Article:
20 Apr The Real Party in Interest and Motions for Relief From the Automatic Stay
A recent bench decision by Maryland Bankruptcy Court Judge Thomas J. Catliota was an important ruling regarding the real party in interest requirement of FRBP 7017.
Americredit Financial Services, Inc., an auto loan servicer, filed a MLS in its own name. Its name appears on the car title as the sole lienholder, it represented that it “has a validly perfected, first priority purchase money security interest in the Collateral…” and it was listed as a secured creditor in both the Schedules and the Chapter 13 Plan.
A response was filed to the MLS arguing that the car loan had been sold to a securitized trust, and that Americredit was therefore not the real party in interest. Americredit responded by agreeing that the note had been transferred to the securitized trust, but argued that the debtor’s failure to object to the POC waived this issue, and that its servicing agreement with the trust allowed it to file the MLS in its own name.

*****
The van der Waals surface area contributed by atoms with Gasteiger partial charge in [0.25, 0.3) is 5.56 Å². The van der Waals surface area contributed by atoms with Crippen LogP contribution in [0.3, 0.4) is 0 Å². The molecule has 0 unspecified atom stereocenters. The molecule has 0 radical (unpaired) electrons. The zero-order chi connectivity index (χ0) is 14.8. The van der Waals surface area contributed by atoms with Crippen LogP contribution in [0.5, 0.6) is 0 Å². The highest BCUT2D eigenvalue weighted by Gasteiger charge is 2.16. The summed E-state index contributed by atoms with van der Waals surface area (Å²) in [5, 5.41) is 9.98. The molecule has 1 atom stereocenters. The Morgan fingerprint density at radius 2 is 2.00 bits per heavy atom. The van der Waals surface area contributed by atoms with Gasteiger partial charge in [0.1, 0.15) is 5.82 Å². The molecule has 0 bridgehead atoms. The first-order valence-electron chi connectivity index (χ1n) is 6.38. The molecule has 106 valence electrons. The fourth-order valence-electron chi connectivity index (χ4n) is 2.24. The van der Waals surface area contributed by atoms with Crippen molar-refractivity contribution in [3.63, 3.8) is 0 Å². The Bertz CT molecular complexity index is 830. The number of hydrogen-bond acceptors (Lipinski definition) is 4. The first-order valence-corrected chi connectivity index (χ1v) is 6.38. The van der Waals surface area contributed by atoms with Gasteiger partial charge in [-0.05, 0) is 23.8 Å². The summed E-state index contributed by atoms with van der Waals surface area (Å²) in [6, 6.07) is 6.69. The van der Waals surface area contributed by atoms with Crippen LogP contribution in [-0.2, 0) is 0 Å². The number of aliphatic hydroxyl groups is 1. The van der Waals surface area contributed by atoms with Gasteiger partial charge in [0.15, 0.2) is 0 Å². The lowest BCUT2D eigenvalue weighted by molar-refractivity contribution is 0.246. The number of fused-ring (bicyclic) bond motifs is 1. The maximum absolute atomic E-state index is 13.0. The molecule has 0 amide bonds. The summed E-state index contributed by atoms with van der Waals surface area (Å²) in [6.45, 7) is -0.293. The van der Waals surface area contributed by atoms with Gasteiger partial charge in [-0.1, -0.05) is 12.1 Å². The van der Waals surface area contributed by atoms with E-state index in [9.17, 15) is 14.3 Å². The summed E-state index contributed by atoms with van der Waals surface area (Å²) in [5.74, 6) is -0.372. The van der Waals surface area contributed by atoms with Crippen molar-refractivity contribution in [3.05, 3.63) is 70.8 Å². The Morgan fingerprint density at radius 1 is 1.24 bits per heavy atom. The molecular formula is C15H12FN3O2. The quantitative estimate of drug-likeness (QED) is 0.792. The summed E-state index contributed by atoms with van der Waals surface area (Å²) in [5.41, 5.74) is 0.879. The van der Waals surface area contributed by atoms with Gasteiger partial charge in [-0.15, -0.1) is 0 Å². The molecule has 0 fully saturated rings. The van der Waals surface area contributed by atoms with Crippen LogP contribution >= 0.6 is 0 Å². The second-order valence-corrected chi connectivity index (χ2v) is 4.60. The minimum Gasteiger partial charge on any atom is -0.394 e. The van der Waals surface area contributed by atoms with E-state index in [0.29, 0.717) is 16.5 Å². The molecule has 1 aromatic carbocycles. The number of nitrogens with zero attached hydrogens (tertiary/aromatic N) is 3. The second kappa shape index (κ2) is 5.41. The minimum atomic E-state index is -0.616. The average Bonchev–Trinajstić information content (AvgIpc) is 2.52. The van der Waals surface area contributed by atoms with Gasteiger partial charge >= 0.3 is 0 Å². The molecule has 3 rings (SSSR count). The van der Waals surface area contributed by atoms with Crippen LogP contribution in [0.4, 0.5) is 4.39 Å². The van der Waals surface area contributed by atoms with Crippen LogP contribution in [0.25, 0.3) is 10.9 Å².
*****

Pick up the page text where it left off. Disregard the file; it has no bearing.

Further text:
Judge Catliota ruled that since the loan was not owned by Americredit, it needed to file the MLS in the name of the actual noteholder, and denied the MLS (but allowed Americredit to amend to reflect the true owner of the loan).
With the vast majority of loans (home, car, computer, etc.) being securitized, this is an important defense to MLSs, particularly since in a number of these cases, the securitized trust is simply unable to produce the original note or demonstrate that the title records appropriately reflect that it is the proper secured party.
Latest posts by Brett Weiss, Esq. (see all)
- Sears, Payless and the Future of Retail - March 23, 2017
- Judge Neil Gorsuch on Bankruptcy - February 24, 2017
- Filing for Bankruptcy Without a Lawyer - January 3, 2017
- Monthly Statements in Chapter 13 Cases - December 16, 2016
- Chapter 7 Can Be a Disaster Without a Good Bankruptcy Attorney - July 16, 2016